Comparative Mythology Synchronic and Diachronic: Structure and History for Taryo Obayashi and Claude Lévi-Strauss
Taryo Obayashi (1929–2001) was a prominent ethnologist whose wide range of interests covered kinship and family, subsistence and economy, and myth and history, among other things. Training in Frankfurt a.M. with Adolf E. Jensen, and in Vienna seeing the collapse of the so-called Culture History School, the way Obayashi studied myths appears — at least superficially — to be historically oriented. However, scrutinizing his writings carefully, it turns out that he employed structural analyses of myths more often than one would expect.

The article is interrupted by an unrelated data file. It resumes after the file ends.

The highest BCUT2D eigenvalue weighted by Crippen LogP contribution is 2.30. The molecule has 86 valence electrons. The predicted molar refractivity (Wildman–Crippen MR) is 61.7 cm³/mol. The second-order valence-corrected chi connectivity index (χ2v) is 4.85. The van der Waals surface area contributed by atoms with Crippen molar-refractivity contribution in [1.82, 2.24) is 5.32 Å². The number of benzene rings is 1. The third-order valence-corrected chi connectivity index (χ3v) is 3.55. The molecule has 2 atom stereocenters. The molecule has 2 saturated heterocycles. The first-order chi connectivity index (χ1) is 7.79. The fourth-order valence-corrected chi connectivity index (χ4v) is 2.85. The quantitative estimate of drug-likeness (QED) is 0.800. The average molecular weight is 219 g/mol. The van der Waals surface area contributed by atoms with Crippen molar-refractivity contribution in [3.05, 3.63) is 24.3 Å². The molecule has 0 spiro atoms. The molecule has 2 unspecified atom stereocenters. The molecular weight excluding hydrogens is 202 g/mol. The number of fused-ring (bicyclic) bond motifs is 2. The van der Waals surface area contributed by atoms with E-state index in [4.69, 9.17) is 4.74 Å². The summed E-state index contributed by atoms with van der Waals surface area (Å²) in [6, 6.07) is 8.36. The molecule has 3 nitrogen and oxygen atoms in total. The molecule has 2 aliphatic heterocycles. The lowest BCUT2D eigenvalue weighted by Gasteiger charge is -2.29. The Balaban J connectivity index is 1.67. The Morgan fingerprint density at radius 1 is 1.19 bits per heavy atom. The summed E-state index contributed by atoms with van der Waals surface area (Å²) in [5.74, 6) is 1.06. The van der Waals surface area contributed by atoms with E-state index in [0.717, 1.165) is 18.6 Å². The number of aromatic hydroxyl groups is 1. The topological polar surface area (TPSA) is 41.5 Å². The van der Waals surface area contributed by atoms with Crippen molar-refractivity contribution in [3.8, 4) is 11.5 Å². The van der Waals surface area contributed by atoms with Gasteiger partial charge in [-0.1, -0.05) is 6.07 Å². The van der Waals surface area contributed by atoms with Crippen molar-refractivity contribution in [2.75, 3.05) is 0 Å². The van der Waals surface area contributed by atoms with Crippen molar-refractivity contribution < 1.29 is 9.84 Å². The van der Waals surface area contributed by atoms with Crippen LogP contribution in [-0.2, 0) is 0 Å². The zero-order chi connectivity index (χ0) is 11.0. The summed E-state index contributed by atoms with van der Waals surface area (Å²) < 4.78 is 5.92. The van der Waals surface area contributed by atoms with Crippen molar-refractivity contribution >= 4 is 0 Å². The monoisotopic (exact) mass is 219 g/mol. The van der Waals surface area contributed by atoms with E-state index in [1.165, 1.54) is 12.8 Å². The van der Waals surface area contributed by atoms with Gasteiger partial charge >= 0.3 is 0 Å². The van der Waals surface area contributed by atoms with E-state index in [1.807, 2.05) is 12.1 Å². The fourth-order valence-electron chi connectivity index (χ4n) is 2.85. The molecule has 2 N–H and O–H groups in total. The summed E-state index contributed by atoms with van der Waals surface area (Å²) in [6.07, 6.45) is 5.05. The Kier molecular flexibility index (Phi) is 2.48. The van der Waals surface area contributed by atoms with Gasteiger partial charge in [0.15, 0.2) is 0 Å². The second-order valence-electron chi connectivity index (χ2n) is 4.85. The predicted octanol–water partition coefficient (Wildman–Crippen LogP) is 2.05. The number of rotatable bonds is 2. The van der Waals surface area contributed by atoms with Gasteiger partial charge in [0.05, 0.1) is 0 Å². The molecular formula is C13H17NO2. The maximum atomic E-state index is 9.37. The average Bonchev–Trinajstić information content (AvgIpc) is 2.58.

In contrast, the alleged protagonist of structural mythology, Claude Lévi-Strauss (1908–2009), had a profound interest in history and diffusion especially earlier in his career. His opus magnum, Mythologiques (4 vols., 1964–71), presupposed also historically formed commonalities of American Indian mythologies as a basis for his structural exploration.
In this paper, I will
- briefly describe Obayashi’s biography and the role he played in the academics of Japan in the 1960s–90s, a period that is less known outside the country;
- focus on the historical background of Lévi-Strauss’ studies of myths;
- shed light on the “structural-genealogical” methodologies of Obayashi, in particular in his Structure of Japanese Mythology (1975); and finally
- suggest that synchronic and diachronic viewpoints will enrich our understanding of myths when employed complementarily.